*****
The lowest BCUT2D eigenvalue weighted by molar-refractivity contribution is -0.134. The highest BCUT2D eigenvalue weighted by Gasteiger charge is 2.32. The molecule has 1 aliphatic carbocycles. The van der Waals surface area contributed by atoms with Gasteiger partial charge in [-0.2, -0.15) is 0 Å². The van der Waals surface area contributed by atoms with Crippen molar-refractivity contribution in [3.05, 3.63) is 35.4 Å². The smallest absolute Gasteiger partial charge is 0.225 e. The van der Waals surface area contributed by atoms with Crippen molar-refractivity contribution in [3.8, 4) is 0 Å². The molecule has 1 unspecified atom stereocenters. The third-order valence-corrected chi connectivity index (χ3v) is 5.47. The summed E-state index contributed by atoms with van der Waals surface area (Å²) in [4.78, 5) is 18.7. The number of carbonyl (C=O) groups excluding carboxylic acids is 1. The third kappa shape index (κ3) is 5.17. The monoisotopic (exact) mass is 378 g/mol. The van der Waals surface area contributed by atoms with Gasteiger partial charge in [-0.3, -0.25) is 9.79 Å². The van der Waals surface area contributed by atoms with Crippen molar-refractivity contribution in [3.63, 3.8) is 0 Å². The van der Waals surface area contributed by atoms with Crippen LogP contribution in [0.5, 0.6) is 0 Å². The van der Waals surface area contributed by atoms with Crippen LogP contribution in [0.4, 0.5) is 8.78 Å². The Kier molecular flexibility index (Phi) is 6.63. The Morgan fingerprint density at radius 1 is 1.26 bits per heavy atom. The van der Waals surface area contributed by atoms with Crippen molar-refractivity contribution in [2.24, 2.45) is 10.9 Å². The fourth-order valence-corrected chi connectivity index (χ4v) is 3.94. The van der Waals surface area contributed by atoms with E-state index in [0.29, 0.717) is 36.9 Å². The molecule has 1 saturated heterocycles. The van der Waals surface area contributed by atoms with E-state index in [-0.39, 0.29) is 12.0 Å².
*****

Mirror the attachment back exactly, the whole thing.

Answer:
The lowest BCUT2D eigenvalue weighted by molar-refractivity contribution is -0.134. The highest BCUT2D eigenvalue weighted by Gasteiger charge is 2.32. The molecule has 1 aliphatic carbocycles. The van der Waals surface area contributed by atoms with Gasteiger partial charge in [-0.2, -0.15) is 0 Å². The van der Waals surface area contributed by atoms with Crippen molar-refractivity contribution in [3.05, 3.63) is 35.4 Å². The smallest absolute Gasteiger partial charge is 0.225 e. The van der Waals surface area contributed by atoms with Crippen molar-refractivity contribution in [3.8, 4) is 0 Å². The molecule has 1 unspecified atom stereocenters. The third-order valence-corrected chi connectivity index (χ3v) is 5.47. The summed E-state index contributed by atoms with van der Waals surface area (Å²) in [4.78, 5) is 18.7. The number of carbonyl (C=O) groups excluding carboxylic acids is 1. The third kappa shape index (κ3) is 5.17. The monoisotopic (exact) mass is 378 g/mol. The van der Waals surface area contributed by atoms with Gasteiger partial charge in [-0.3, -0.25) is 9.79 Å². The van der Waals surface area contributed by atoms with Crippen molar-refractivity contribution in [3.63, 3.8) is 0 Å². The van der Waals surface area contributed by atoms with Crippen LogP contribution in [0.5, 0.6) is 0 Å². The van der Waals surface area contributed by atoms with Crippen LogP contribution in [0.4, 0.5) is 8.78 Å². The Kier molecular flexibility index (Phi) is 6.63. The Morgan fingerprint density at radius 1 is 1.26 bits per heavy atom. The van der Waals surface area contributed by atoms with Crippen molar-refractivity contribution in [2.24, 2.45) is 10.9 Å². The fourth-order valence-corrected chi connectivity index (χ4v) is 3.94. The van der Waals surface area contributed by atoms with E-state index in [0.29, 0.717) is 36.9 Å². The molecule has 1 saturated heterocycles. The van der Waals surface area contributed by atoms with E-state index in [-0.39, 0.29) is 12.0 Å².